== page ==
Accessibility: The National Wildlife Refuge System is working to ensure that facilities and programs are accessible to visitors. Please contact the refuge office for information about accessibility at this unit of the National Wildlife Refuge System.
The refuge offers an array of public use activities, including wildlife observation, and interpretation and very large sport fishing and hunting programs. The annual visitation is more than 500,000. The area has become a nationally recognized vacation/retirement area. More than 104 miles of roads, 22 miles of dikes and 50 boat ramps are seasonally opened to public access each year. Areas are open daily during daylight hours except during closed seasons marked by signs. Fishing is permitted year round. Some areas are closed seasonally to provide sanctuary for waterfowl. In early spring, Kentucky Lake is known for some of the best crappie fishing in the nation. Later in the season, bass and catfish provide sport for many. Hunting is permitted for deer, squirrel and turkey on a limited basis. Along with regular hunting seasons, quota hunts are available for deer and raccoon and are held by means of a drawing/permit system. The refuge manages two of only 12 concessions found in Region 4, Cuba Landing and Mansard Island Marina. The refuge is home to one Natural Research Area and has one historic site that is on the List of National Historic Sites. The refuge is one of the richest archaeological areas in the nation. More than 150 known archaeological sites are found on the refuge. Experts consider a recently discovered Paleoindian site to be the most significant east of the Mississippi River.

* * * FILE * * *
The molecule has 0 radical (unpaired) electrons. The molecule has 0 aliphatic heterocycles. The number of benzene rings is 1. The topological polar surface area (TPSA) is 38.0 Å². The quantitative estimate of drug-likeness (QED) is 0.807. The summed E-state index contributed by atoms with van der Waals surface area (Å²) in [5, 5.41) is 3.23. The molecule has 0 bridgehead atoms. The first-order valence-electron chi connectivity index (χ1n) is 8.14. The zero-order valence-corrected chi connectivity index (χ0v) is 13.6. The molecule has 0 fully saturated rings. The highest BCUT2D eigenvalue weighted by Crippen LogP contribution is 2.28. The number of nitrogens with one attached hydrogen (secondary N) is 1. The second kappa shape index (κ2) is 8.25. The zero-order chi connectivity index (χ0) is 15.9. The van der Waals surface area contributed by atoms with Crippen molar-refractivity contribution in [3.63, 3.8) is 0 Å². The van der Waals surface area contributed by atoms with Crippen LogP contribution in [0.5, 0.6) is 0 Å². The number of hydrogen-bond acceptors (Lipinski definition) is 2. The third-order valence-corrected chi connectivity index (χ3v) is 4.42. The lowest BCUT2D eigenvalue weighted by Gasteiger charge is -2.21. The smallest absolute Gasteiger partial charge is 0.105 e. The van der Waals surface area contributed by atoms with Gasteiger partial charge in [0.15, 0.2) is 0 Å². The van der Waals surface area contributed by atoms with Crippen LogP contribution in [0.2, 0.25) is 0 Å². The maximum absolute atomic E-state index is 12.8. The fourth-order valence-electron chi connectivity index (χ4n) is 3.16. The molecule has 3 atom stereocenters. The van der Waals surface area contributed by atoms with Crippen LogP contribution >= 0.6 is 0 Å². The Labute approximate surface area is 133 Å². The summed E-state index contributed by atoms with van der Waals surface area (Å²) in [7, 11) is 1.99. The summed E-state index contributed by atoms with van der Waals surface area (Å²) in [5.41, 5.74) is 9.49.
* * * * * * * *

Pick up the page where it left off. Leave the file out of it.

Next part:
The Chickasaw wildlife Trail is a one-mile walking trail within the Big Sandy Unit of the refuge. The trail traverses differing habitat types, beginning in a mature oak-hickory forest, then meandering through open fields, and along an active stream. Remnants of historic buildings may be seen also along sections of the trail. A photo/observation deck is at the entrance to the Duck River "Bottoms" area. A variety of wildlife can be observed in this area including waterfowl in the fall and winter, shorebirds and wading birds in spring and fall and other wildlife throughout the year.